Obama outlines ‘climate-smart economy’ vision in final budget

US president plans to channel billions into clean energy, resilience and climate aid – if the Republican-dominated Congress will let him

President Barack Obama meets with Senate Budget Committee Chairman Sen. Kent Conrad (D-ND), House Budget Committee Chairman Rep. John Spratt Jr. (D-SC), Office of Management and Budget Director Peter Orszag, and Assistant to the President for Legislative Affairs Phil Schiliro, March 17, 2009. (Official White House Photo by Pete Souza)

Barack Obama meets with Senate Budget Committee Chairman Sen. Kent Conrad (D-ND) in March 2009 (Official White House Photo by Pete Souza)

By Alex Pashley

US President Barack Obama bid to build a “climate-smart economy” in his final budget sent to Congress on Tuesday.

Some proposals in the 182-page document have little chance of making it through the Republican-controlled chamber that holds the purse strings. A $10 oil fee per barrel of oil to fund clean transport landed with a thud last week.

But other climate initiatives will fare better. Congress can advance certain elements without approving the full package.

Report: Obama proposes $10 oil tax to fund clean transport

One is a pledge to scale up renewable energy research within five years.

“To speed our transition to an affordable, reliable, clean energy system, my Budget funds Mission Innovation, our landmark commitment to double clean energy research and development funding,” Obama wrote in the budget for fiscal year 2017.

The US seeks to boost cash to $12.8 billion in 2021, as part of a commitment by 20 major powers to make clean energy sources economic against fossil fuels.

Over three-quarters of the money will be wired to the Department of Energy. According to the budget and a White House factsheet, here’s where it’s headed:

$500m – To make wind, solar, water and geothermal power cheaper. $213m goes to the SunShot Initiative to establish solar and build a better grid.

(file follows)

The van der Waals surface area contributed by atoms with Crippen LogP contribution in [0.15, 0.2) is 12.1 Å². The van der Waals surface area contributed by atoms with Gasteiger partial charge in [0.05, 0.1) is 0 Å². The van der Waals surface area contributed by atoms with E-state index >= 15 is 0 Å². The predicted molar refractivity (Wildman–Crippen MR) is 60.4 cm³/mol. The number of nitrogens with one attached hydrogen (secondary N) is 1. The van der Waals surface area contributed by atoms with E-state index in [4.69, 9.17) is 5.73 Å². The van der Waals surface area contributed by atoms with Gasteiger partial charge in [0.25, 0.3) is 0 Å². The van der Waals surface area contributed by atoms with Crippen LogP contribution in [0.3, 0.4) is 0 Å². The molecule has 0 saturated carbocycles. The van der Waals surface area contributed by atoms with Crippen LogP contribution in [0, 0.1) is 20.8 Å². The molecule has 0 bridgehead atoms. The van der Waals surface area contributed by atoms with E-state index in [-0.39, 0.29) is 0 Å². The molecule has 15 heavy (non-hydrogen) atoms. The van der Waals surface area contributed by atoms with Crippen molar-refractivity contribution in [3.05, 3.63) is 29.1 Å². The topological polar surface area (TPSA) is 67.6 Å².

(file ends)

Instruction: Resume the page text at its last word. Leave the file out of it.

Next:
$750m – Green Climate Fund. The US paid $500m of its contentious $3bn pledge to aid developing countries last year. Here’s the next chunk. A total $1.3 bn will go into international climate programmes.

$280m – EV Everywhere Initiative. This is to scale up plug-in electric vehicles. Obama aims for the US to be the first nation to produce cars affordable for an average family. December 2015 reportedly saw the greatest sales on record.

$169m – For ‘emerging technologies in the building sector’. More energy-efficient buildings use less electricity, trimming their emissions.

$2bn – Climate resilience. Coastal areas vulnerable to sea level rise will receive the money over 10 years, funded by the offshore oil revenues. $311m goes to flood insurance programmes.

$512m – National Science Foundation. For research into conversion, storage and distribution of power sources. Making batteries juiced up by wind and solar last longer is a key aim.

$564m – To develop and deploy carbon capture and storage technology.

But will it stick?

Presidents have a record of securing their highest budget priorities, said Nigel Purvis, head of consultancy Climate Advisers and an insider in the Bill Clinton and George W Bush administrations.

“Even if that proves impossible this year, President Obama has helpfully started a national conversation about how to deliver the clean energy economy, which polls suggest the American people strongly favor,” he told Climate Home.

Jeff Holmstead, an industry attorney and former top Environmental Protection Agency official in the George W Bush administration said it’s not certain Republicans will torpedo the plans.

“A lot of Republicans believe that promoting energy-related R&D may be the only effective way to reduce greenhouse gas emissions.  If they believe that the funding will actually go to basic R&D and not just provide another subsidy for Obama’s political supporters, they may be inclined to go along.”

Then there’s the deficit.

It’s set to edge upwards from $439bn to $533bn to over 20% of GDP, damping bipartisan enthusiasm. That’s down from a huge $1.4trn in Obama’s first year, but a weaker economic outlook could make it $1.5 trn worse over the next decade, according to the Congressional Budget Office.

Holmstead added: “A lot of Republicans won’t support any new spending unless it is paid for by spending reductions somewhere else in the budget.”

Andrew Holland, a fellow at the American Security Project said the budget might not be as “transformative” as intended.

Speaking before the full results came out, he said funding for NASA and the Energy Department was welcome, but too much cash went into technology already funded by the private sector, such as solar and geothermal.

“If the President were serious about a truly transformative energy technology, he would announce a doubling or tripling of funding for fusion energy research along with this other research, as the rewards of fusion – clean, safe, secure, and unlimited energy – are far more transformative than incremental advances in something like batteries,” Holland said.

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